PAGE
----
Putting TRAC to Work
  News Organizations
Think Progress
September 9, 2015

More Proof That Immigrants Aren’t All Criminals
By Esther Yu-Hsi Lee

Even as Department of Homeland Security (DHS) Sec. Jeh Johnson has pledged to focus on undocumented immigrants who pose a “demonstrable risk to national security,” a new report shows that federal immigration officials continue to detain people with no criminal record at all. At least two-thirds of targets detained in April by local or state police departments on behalf of the Immigration and Customs Enforcement (ICE) agency “had no criminal conviction of any type,” according to the Syracuse University research organization’s Transactional Records Access Clearinghouse (TRAC) report. Detainers, known as “immigration holds,” are used by federal immigration officials to ask local and state law enforcement agencies to hold suspected immigrants in their facilities until ICE agents can come pick them up for potential deportation proceedings. The ICE agency issued 7,993 detainers this April, the TRAC report stated. Only 32 percent of those individuals had been convicted of a crime and just 19 percent had a felony conviction. Since the majority of targets lacked criminal convictions, the data in the new report seems to challenge Johnson’s pledge that ICE would go after individuals who have been “convicted of specifically enumerated crimes” — in other words, serious crimes. The statistics come even after ICE requested local and state law enforcement departments to detain 30 percent fewer individuals in April 2015 than the agency did in October 2014, a month before the Department of Homeland Security (DHS) disbanded a controversial federal immigration collaborative program used to target criminal immigrants through local police departments.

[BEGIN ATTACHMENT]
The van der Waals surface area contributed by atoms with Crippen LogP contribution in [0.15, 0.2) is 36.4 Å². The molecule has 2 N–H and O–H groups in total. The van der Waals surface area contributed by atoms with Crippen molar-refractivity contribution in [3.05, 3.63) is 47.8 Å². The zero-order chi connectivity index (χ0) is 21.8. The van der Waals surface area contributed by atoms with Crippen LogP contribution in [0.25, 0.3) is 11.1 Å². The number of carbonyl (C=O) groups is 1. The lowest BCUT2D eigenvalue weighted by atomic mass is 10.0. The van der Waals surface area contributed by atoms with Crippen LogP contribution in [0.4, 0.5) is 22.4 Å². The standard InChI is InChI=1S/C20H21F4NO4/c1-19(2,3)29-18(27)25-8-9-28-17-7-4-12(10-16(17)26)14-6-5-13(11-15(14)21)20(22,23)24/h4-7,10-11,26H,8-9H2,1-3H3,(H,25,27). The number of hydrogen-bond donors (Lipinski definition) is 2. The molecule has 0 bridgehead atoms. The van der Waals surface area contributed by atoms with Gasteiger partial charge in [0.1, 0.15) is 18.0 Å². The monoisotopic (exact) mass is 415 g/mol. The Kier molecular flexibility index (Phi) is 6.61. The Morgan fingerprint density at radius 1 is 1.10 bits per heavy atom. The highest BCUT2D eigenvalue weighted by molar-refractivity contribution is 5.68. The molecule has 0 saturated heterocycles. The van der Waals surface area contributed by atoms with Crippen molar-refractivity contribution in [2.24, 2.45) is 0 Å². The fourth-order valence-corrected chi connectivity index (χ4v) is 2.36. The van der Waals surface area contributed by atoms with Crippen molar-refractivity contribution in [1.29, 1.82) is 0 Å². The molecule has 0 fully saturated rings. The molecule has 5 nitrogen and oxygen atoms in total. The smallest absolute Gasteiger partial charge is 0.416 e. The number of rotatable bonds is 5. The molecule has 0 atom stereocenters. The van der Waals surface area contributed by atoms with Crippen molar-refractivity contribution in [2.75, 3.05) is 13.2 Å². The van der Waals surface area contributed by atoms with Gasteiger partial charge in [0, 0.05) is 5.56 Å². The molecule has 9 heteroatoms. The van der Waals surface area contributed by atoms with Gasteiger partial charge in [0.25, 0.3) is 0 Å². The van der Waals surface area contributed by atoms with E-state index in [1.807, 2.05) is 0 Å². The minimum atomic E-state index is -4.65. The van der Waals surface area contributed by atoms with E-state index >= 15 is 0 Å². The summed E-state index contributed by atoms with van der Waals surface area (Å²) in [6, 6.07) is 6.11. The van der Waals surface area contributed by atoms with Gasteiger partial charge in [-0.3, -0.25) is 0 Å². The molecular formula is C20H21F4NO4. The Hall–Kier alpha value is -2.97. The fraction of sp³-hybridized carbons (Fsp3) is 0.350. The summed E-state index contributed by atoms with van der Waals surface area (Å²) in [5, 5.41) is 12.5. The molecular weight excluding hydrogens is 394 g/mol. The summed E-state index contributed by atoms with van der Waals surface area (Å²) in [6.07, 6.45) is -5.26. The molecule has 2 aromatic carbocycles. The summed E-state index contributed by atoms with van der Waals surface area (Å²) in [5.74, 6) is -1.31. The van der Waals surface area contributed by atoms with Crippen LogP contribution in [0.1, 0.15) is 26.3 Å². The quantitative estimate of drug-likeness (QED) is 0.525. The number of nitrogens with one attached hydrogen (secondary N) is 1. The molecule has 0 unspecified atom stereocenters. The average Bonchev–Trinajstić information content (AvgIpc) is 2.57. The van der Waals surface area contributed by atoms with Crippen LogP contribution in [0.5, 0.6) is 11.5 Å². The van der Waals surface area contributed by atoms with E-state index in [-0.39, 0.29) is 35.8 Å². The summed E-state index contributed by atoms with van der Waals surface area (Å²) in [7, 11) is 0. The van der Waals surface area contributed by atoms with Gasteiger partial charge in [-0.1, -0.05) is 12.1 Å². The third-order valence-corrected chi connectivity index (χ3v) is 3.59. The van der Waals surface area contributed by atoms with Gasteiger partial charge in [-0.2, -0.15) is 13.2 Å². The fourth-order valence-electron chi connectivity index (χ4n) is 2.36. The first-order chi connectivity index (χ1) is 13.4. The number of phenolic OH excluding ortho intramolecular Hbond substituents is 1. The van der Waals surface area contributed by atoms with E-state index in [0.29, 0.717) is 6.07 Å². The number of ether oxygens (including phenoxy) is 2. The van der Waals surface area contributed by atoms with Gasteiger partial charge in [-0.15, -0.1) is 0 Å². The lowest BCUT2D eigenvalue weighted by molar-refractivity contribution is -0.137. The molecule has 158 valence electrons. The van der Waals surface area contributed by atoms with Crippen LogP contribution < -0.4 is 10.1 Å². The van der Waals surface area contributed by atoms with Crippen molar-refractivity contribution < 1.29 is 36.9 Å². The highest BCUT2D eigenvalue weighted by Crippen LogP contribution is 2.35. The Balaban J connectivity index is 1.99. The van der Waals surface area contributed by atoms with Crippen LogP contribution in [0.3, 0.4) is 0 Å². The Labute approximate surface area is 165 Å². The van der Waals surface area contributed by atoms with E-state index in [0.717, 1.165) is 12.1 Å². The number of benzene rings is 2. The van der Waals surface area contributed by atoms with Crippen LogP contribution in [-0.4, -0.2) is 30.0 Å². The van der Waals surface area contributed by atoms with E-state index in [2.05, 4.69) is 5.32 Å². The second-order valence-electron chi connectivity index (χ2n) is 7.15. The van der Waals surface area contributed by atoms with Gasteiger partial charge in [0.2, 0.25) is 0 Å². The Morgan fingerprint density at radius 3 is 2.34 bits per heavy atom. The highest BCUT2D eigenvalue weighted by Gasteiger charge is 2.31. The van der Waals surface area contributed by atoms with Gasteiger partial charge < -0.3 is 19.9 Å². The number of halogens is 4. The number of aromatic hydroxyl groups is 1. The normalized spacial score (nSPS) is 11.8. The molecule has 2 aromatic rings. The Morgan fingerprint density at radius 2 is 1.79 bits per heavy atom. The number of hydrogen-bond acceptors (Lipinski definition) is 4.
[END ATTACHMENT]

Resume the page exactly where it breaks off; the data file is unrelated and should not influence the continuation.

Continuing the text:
Transactional Records Access Clearinghouse, Syracuse University
Copyright 2015
TRAC TRAC at Work TRAC TRAC at Work News Organizations News Organizations